As Black Friday has evolved and even blurred with Cyber Monday, has it become too much for marketers, retailers and consumers alike to digest?
The deal "creep," in which brands are known to push out their Black Friday promotions well-before the first official day of fall, now also appears to be happening with Cyber Monday. Though the Black Friday/Cyber Monday weekend is two days away, marking the "official kick off" so to speak for the holiday shopping season, consumers now have the option to shop the storied deals after they cut the turkey Thursday.
According to AdGooroo, advertisers had already spent $52,417 on Black Friday keyword group from Sept. 27 to Oct. 3, 324% more than what they spend on the same keywords the previous two months combined. In the fourth quarter of 2014, AdGooroo notes, advertisers spent $4.6 billion on U.S. Google desktop text ads. Adgooroo found that Best Buy spent almost $2 million, Walmart nearly $1.2 million, Target spent $889,000 and Amazon paid $837,000, just during the Black Friday/Cyber Monday stretch.
If ad spending during the five day period between Thanksgiving and Cyber Monday last year is any indication, marketers are going to continue shelling out big bucks to lure deal-lovers.
And marketers know those early holiday ads can be effective: 70% of U.S Internet users polled by AYTM Market Research said they had already seen holiday ads by Nov. 4 this year. Nearly half (47%) said that holiday ads shown before Thanksgiving were effective, with 10.6% of respondents "strongly" agreeing they were effective. Some shoppers (29%), however, disagreed.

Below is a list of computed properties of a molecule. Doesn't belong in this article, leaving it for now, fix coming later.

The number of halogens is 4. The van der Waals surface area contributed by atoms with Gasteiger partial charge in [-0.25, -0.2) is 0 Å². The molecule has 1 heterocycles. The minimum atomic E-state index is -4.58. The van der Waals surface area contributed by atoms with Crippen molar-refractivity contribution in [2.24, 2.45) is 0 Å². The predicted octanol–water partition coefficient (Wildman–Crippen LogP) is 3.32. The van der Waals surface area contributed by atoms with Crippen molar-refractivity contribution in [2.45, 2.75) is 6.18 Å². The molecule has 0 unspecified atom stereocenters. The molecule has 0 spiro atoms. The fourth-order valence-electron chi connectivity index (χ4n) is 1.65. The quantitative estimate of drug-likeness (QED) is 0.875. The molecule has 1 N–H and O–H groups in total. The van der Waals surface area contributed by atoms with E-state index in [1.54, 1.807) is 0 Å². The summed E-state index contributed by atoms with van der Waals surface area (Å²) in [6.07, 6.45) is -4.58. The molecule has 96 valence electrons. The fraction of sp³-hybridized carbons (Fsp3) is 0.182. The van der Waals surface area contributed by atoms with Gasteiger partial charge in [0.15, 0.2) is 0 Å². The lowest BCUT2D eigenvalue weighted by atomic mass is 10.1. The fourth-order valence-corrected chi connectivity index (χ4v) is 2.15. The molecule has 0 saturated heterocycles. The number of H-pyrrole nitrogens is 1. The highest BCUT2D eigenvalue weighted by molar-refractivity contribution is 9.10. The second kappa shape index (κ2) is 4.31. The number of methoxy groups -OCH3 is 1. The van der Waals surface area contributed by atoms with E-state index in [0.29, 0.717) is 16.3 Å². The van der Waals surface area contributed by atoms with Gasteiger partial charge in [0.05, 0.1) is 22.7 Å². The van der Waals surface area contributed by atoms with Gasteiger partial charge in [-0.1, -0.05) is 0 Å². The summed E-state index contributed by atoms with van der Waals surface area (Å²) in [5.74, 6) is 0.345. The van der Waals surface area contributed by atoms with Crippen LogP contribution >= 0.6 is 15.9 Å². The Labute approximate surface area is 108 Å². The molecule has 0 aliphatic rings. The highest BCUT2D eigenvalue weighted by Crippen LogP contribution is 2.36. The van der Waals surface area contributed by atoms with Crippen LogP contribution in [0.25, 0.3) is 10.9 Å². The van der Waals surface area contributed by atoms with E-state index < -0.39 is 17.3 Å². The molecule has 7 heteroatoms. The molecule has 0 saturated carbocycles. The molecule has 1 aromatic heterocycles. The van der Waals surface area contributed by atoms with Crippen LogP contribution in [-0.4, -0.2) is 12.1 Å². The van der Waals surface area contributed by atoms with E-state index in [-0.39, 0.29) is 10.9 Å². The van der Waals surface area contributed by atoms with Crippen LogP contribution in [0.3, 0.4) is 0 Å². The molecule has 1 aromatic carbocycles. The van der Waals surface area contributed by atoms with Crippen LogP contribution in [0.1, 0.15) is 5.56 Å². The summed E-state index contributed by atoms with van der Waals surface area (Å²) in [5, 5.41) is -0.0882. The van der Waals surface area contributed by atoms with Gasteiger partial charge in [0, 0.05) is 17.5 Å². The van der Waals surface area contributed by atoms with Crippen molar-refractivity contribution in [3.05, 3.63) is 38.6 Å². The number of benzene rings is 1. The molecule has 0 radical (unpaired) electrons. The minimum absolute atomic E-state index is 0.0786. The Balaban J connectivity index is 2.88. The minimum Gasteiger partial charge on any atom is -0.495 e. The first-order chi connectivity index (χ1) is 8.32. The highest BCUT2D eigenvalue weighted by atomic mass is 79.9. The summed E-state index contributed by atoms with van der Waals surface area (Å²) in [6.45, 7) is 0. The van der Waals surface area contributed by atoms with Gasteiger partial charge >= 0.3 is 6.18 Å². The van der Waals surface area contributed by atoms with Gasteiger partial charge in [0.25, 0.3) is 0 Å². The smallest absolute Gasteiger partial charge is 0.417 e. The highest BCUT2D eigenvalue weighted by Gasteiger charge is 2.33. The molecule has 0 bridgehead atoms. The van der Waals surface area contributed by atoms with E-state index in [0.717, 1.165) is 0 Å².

Putting some research behind holiday shopping, a study from Oracle Marketing Cloud and Edison Research found that a majority of people finish most of their holiday purchases by October – even spending $900 more in October than December. What does change is during October online and in-store purchases are about equal, but by December in-store purchases take the lead at 60%. BestBlackFriday.com, in a separate survey, found that 27% of Internet users planning to make Black Friday purchases had started their research in October.
All of that being said, though, some industry insiders say that the ever-stretched out high-spend marketing event has crescendoed.
Rebecca Brooks, founder and a partner of Alter Agents, a qualitative and quantitative research firm, believes "the insanity of Black Friday has peaked and is behind us."
"Consumer trends towards lower quantity, higher quality products is on the rise. There is an emphasis on more ‘meaning’ attached to gifts, which will mean growth in customized products, artisinal and local products, as well as homemade or handcrafted gifts. These are not Black Friday staples," she said.
Black Friday, the evolution of a shopping phenomenon
The first mention of Black Friday as a shopping day following Thanksgiving was in a 1961 Philadelphia public relations newsletter that used the term to refer to the traffic problems created on the post-turkey day Friday and Saturday. Even though the connotation wasn’t promotional in nature, the term stuck around and was used in 1975 by the New York Times to describe what Philadelphia police and bus drivers called the day.